So: Is Linux the UNIX Killer AND the Windows Killer?linux-wallpaper-006

For sure Linux has not been successfully yet on the desktop side, except for the unconditional love of many software developers and computers geeks, but its success on the server side has been demonstrated.

All this combined clearly shows that Linux is on the Rise and we can predict without risk a Bright Future for Linux.

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5- We Need Smarter and Greener Telecommunications Networks

You probably know that the electricity used to power all computing Data Centers in the world generate more CO2 emissions than the Air Transportation industry, despite all these planes burning huge quantities of  jet-fuel in our skies!     

Green Telecom Network Capex, World Markets, 2009-2014

 

 Therefore reducing data center power usage is one of the strategic focus of any CIO or Data Center manager, as well as for all computers, servers, storage vendors, not just for the satisfaction of being  Green but also and first to reduce operating cost as power is one of the major cost of operating a Data Center.     

Communications Service Providers (CSPs) & Operators have a double challenge as they also need to reduce the power consumption of their Network Operation Center (NOC), especially now that fixed and mobile communications are growing fast, the volume of data transmitted is exploding and their network is quickly expanding to satisfy the demand.     

Telecom Networks have become a significant contributor to global greenhouse gas emissions and growth, and all CSPs are being challenged to reduce their carbon emissions , to use more energy-efficient hardware to power their network elements (micro-processors, servers, storage, network switches vendors are being challenged to manufacture and sell more energy-efficient equipments), to use new  and more efficient cooling technologies, to optimize their resource with virtualization technologies, to use renewable energy, to Recycle & Reuse, in a nutshell to be Smarter and Greener.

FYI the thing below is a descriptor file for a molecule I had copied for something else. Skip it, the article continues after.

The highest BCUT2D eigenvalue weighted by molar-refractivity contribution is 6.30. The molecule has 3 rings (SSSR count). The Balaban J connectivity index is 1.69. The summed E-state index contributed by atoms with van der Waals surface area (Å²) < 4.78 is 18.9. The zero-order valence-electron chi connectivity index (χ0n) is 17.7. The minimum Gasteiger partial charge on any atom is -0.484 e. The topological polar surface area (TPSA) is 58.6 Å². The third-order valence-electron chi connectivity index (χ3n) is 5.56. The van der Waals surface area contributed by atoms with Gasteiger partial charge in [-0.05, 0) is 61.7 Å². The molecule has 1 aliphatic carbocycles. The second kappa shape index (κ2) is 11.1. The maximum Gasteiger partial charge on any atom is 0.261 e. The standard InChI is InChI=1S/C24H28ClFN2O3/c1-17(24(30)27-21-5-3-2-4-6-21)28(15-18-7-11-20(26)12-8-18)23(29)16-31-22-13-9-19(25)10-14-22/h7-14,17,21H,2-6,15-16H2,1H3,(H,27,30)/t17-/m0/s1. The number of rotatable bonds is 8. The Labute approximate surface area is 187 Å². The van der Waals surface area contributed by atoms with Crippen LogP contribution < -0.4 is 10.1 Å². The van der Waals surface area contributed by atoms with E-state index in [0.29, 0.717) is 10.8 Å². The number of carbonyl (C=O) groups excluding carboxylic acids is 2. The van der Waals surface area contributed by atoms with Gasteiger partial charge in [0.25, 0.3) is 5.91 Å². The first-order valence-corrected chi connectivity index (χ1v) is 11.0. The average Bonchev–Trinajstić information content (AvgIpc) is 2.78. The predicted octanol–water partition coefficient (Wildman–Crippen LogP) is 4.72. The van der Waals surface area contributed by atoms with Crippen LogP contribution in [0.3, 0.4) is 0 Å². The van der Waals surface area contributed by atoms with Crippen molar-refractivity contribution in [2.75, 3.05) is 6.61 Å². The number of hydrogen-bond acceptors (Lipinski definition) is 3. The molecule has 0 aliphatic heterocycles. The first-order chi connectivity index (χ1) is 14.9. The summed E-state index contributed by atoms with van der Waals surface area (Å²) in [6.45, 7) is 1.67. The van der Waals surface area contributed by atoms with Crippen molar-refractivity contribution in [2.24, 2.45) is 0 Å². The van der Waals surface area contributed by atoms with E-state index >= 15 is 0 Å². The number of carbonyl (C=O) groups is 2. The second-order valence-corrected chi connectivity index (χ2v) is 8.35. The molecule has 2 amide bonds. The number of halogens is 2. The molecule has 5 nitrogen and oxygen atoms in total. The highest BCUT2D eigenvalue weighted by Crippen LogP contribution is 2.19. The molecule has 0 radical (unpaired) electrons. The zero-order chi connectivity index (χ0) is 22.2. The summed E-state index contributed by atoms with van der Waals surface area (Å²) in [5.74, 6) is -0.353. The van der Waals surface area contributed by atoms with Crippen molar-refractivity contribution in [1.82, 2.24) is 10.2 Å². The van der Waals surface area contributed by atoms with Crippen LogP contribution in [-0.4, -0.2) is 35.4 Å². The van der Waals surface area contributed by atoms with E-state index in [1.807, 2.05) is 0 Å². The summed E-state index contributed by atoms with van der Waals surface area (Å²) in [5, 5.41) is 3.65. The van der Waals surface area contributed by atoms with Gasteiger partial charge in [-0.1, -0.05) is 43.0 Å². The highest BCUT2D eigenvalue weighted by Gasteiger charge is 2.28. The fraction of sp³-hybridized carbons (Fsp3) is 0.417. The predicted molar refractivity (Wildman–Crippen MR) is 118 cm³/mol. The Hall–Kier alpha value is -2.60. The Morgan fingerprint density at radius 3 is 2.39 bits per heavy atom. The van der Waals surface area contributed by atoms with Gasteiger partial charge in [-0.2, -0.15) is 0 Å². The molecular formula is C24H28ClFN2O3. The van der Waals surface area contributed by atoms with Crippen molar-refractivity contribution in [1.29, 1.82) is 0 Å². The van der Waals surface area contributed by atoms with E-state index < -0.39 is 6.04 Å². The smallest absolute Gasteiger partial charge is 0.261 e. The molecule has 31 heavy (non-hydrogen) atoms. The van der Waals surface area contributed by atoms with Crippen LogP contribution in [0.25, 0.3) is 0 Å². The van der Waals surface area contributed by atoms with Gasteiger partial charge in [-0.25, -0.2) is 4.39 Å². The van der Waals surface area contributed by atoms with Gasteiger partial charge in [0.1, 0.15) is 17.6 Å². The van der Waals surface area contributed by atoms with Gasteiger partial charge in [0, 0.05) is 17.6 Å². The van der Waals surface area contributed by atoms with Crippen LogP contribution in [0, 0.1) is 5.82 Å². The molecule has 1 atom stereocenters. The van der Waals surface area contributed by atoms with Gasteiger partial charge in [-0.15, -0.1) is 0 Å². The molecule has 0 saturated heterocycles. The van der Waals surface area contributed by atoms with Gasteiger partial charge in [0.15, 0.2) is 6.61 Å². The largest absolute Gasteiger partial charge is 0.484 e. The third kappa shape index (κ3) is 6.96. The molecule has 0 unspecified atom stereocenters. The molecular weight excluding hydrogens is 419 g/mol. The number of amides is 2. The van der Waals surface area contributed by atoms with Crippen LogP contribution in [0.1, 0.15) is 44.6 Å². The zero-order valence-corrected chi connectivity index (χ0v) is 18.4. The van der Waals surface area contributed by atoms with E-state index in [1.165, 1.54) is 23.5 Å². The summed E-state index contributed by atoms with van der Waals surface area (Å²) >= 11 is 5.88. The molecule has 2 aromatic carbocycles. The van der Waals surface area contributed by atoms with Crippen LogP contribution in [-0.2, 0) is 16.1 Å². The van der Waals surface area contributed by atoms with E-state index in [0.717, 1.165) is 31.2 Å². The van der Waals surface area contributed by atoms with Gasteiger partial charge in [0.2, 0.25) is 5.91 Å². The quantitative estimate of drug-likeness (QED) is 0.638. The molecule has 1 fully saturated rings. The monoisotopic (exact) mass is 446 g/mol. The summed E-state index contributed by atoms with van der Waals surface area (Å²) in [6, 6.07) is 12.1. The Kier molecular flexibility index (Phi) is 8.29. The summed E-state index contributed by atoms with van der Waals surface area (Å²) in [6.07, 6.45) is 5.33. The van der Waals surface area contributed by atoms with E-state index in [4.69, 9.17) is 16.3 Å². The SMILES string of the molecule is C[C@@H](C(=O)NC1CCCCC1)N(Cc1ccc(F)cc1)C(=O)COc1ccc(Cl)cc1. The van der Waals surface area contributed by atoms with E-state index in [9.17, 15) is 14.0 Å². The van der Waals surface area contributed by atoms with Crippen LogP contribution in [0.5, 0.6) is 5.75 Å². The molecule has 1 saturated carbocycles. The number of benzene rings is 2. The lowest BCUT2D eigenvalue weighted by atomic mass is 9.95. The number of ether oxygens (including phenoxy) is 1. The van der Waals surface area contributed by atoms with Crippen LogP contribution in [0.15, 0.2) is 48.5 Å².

Most of them today are putting a lot of effort and resources in greener initiatives to meet these challenges, to reduce their energy usage and carbon emissions, which in the end will improve their Capital Expenses (Capex) and the Total Cost of Ownership (TCO) of their network and also dramatically reduce their operating expenses (Opex).     

A recent report from Pike Research, Cleantech Market Intelligence, addresses in much detail all the following questions:     

•             Who are the leading providers, OEMs, and technology companies that are driving green telecom initiatives?     

•              What are some of the best practices being implemented today?     

•              What is the impact of green telecom on emerging markets versus developed markets?     

•              What is the business case for green telecom, and which components have the most impact on ROI?     

•              What is the market opportunity for green telecom in terms of Capex spending?     

•              How large is the opportunity for renewable energy in telecom networks?     

•              What is the potential for carbon emissions reduction through green telecom initiatives?     

I have included in this blog two charts from the Pike Research Report.     

So many new technologies, solutions and best practices are available today to help CSPs meet their challenges, it is also a great market opportunity for vendors and integrators:     

•             Network and data center platforms and designs , More efficient cooling technologies and design     

•              Access network efficiency improvements: DSLAMs, ONTs, BTSs, etc.     

•              Smart processors, controllers, and sensors     

•              Fuel cells and batteries     

•              Remote monitoring solutions (hardware and software)     

•              Solar PV for network power,  Wind energy for network power, Biomass for network power     

•              Improved ASICs,  Low Energy CPUs, IP Softswitches, Reduced Power RF Amplifiers     

•              Hardware, Software and Applications Virtualization     

•              Cloud Computing  etc…     

Mobile Network Green Capex, World Markets, 2009-2014

 

 So it should be a Win-Win for all, reduce cost and increase profitability and competitiveness for CSPs, additional revenue for innovative technology vendors and improved carbon emission for our planet.     

As so much of our life in the future will depend more and more on communications, 

     

We Need Smarter and Greener Telecom Networks!